International Symposium on
Drylands Ecology and Human Security

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Paradigm Shift in Water Resource Management in Drylands of India:
A Critical Appraisal

Tapeshwar Singh

M.M.H. College (C.C.S. University) Ghaziabad, India


The contemporary civilization is confronted with many challenges. The degradation of water resources is one of the challenges. In recent years, rational use and conservation of water resources has become one of the crucial issues of the millennium not only for the international scientific community but for the Indian scientists, geo-hydrologists, geographers, managers and policy makers. Water is vital to all forms of life on earth and is a trigger for a host of life supporting processes. Thus, the management of water resources is vital for both sustainable development and environmental security. That is why, the issue of water resource management in drylands that are climatically and agriculturally fragile and water is essential for survival of population, has been chosen for this study.
Delimitation of drylands in India is still vague. Sometimes, drought prone areas are considered as drylands, and sometimes, they are considered a synonym to rainfed or dry farming areas. Climate variability affects the climatic conditions and water resource potential of a region. The socio-economic conditions of drylands are particularly vulnerable to rainfall anomalies. These areas include arid, semi-arid and dry sub-humid regions of the country where inadequate and uncertain rainfall dictates the agricultural productivity, demography and availability of water resources for different uses. Drought and dry farming areas constitute a major part of the country. Drought areas singly constitute 19 per cent of the total area and about 12 per cent of the country’s population. Whereas dry farming and drought areas combined constitute over 60 per cent of the geographical area of the country. The day of frontier economy, when abundant natural resources were available to propel economic growth and raise living standard is over. Declining per capita availability of water and increasing demand by burgeoning human and livestock population trends is putting enormous strain on already meager and over exploited water resources in drylands. Decreasing trend of rainfall tied with the climate change is adding stress to the prevailing water deficiency. We also examined, therefore, the relationships of climate change- rainwater harvesting in the region.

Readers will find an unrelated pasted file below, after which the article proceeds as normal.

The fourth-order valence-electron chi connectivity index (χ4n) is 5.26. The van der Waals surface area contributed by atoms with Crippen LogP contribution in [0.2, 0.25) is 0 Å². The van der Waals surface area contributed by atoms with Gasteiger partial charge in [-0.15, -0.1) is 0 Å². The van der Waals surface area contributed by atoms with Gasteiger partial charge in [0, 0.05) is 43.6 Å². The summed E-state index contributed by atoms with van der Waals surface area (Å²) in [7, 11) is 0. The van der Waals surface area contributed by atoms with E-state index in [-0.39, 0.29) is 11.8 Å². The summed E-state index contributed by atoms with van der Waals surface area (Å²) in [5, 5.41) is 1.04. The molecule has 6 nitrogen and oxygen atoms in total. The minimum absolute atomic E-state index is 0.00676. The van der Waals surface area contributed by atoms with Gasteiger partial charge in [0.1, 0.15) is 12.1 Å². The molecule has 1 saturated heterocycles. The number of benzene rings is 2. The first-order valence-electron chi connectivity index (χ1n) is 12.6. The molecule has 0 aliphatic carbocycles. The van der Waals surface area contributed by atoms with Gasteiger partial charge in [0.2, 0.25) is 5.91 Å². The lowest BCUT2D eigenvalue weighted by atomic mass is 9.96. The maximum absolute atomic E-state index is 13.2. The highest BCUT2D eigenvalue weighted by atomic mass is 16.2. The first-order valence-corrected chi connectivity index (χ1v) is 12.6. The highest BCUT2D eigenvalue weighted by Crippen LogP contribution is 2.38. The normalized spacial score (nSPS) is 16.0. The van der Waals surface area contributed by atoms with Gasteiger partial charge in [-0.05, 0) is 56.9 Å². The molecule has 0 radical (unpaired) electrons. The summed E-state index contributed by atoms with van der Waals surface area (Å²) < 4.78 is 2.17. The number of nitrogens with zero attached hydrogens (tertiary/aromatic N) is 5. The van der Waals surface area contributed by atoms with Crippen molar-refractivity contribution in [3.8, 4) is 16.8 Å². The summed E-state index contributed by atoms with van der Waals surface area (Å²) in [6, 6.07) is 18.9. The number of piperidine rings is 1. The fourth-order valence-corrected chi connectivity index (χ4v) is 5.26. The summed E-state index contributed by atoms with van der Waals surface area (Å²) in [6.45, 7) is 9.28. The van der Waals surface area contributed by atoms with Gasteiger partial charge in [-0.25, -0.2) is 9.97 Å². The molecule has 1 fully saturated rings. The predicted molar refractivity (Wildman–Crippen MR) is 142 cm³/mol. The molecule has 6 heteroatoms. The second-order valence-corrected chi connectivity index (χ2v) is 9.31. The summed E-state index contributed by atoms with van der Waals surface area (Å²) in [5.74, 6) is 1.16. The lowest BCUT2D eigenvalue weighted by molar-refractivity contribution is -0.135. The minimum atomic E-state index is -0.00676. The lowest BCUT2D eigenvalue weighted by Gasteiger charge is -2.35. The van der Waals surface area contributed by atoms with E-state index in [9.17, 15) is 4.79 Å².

Various schemes undertaken by the governments to ameliorate the hardships of the people were designed as Drought Prone Areas Program (DPAP) and Desert Development Program in 1973. The restoration of ecological balance, afforestation irrigation management, soil and moisture conservation, changes in agronomic practices and restructuring of cropping patterns, livestock development, development of rural communication, small and marginal farmers including agricultural labors were defined as main objective of these programs. There were no major changes in policies till 1987 when country experienced the worst drought of the century.
In course of time a paradigm shift in the policies was necessited with the emphasis on watershed planning and ecologically integrated development. The shift in policies paid rich dividends. The management of rainwater, watershed and underground water through various processes was increasingly incorporated in it to cope with the water resources crisis in the water systems of the drylands. These management policies are inherently sound and ecologically friendly for this ecosystem.
Since root cause of all socio-economic problems lies in the inadequacy of water resources in drylands ecosystems to some extent feasible option is to exploit the potential of groundwater resources though scope for it is limited on account of inadequate recharge due to low and erratic rainfall. Moreover, overexploitation is already resulting in progressive lowering of the water table in many parts of the country – especially the drylands. Hence, the best option is to save and use every drop of water that falls on the ground through various water harvesting and conservation techniques available in the country in abundance. From time immemorial Indian farming community is very rich in traditional wisdom of water harvesting.
In the present paper, therefore, an attempt is made to comprehensively study the water resource management policies in drylands of the country with emphasis on changes in priority over the periods.